Credit: Kim et al.
Credit: Kim et al.
Health and Medicine Technology

New Skin Patch Monitoring Device Gets Energy Through NFC and Doesn’t Require a Battery

A team of researchers from around the globe have created an ultra thin monitoring device that attaches to the skin like a patch.

The patch is very comparable to a tattoo and monitors a variety of health-related concerns. It is most often used in the tracking of temperature, exposure to UV, patient heart rate, skin color variations and blood oxygen levels. A paper was published within the Science Advances Journal that explains the new development in complete detail.

In recent years more and more people have been looking to take control of their health, which is evident in popular technologies such as the Fitbit or phone applications that help track daily calorie intake or your daily steps. These types of devices are generally worn as bracelets meaning they are very limited in what they can and cannot do. Many of these technologies are extremely handicapped due to their very small battery life. The researchers created a new monitor, which has not been named at this time that does not require the use of batteries at all.

The device is powered through capturing the tiny amounts of energy that are emitted by smart phones and tablets, which use near-field communications (also known as NFC). This is a type of technology that requires electromagnetic induction among antennae that are located inside portable devices. Radio frequencies are used to send and receive information. Researchers found that they could use this as an energy source, making batteries something that is no longer required.

Once the battery was no longer needed, the team was able to build a device that is as thin as your everyday decal. This makes it extremely flexible and it adheres easily directly to the skin, all the while collecting data about the wearer and sending that information wirelessly to a device nearby in real time.

The device has LEDs that are located on the skin side of the decal which shine a light into and onto the top of the skin. The light that is reflected back is used in the measuring of heart rate, skin color variations and oxygen levels within the blood. The dye-based light sensor is used to measure ultraviolet light while another sensor is used in the monitoring of skin temperatures.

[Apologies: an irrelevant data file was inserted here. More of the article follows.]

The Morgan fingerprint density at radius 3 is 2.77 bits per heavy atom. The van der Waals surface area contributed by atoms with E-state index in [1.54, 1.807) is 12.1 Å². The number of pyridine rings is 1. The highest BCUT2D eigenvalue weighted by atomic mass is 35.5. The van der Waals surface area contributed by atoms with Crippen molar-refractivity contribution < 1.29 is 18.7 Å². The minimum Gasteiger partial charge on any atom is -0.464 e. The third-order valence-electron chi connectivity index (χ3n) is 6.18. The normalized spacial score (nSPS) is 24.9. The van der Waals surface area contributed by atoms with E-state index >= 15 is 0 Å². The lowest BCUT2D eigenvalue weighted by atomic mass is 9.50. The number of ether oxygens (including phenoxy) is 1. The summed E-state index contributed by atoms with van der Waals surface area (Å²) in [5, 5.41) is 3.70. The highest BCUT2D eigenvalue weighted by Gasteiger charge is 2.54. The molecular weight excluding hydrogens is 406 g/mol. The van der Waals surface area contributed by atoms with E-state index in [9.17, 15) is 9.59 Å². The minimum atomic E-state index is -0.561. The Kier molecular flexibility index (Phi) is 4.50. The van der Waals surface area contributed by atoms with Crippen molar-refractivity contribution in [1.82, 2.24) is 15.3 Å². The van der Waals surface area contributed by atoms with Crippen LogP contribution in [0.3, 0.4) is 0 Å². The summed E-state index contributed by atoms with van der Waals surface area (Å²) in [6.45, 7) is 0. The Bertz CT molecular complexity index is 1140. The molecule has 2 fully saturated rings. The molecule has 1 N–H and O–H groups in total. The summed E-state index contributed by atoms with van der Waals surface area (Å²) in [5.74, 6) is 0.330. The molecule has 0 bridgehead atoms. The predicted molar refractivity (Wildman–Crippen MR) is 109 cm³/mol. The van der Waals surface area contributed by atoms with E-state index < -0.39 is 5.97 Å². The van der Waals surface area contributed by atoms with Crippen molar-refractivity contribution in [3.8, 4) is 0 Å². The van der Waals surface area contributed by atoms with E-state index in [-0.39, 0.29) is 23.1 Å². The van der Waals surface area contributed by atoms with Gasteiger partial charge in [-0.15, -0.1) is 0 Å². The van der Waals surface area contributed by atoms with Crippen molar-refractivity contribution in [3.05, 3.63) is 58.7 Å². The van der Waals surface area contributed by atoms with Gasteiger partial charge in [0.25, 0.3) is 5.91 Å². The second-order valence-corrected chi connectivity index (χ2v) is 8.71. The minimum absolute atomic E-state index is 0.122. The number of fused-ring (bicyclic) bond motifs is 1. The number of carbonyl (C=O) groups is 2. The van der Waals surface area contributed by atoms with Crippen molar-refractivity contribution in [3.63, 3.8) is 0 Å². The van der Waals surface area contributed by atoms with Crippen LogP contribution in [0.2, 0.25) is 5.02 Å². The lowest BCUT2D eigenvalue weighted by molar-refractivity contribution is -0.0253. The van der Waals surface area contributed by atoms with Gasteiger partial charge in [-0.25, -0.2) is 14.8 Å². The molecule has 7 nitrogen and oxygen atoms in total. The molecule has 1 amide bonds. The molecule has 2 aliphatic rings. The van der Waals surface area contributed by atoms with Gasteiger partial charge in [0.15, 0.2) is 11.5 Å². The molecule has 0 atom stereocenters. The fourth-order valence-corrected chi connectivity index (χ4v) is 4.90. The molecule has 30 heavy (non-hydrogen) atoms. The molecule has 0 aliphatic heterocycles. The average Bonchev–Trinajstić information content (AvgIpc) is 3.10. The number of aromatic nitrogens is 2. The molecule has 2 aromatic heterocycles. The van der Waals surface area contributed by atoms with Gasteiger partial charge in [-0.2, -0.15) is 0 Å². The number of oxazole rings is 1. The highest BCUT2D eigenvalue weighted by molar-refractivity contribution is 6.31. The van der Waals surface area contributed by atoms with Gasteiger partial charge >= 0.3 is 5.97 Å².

As of yet there is a drawback to the monitor and that is that it requires there to be a phone or tablet nearby that contains the NFC power within a few inches. This means while wearing said device, patients would have to have a device in their shirt or pants pocket. So, while the device itself may not require a battery, you are going to need to worry about the battery life of the device you are using in order to power your monitor. A way to make up for this would be to have your phone or tablet plugged directly into a portable charger. However, this is yet another thing the patient is going to have to hold on to and can be very limiting, especially with older patients who would not feel like carrying around multiple items everywhere they go.

Another option for the new device involves a dedicated NFC device that provides much more power. Researchers say their new monitoring device is going to be able to provide a very useful tool to health care facilities and may one day be able to benefit the population as a whole. One thing is for sure, while it has its downsides and is still in its beginning stages, there are some wonderful changes being made. One day less power may be required and devices will most likely be even smaller, making having a tracking device easier than ever. The research team is very excited to continue to advance the technology and see where it leads. Only time will tell where this technology goes next.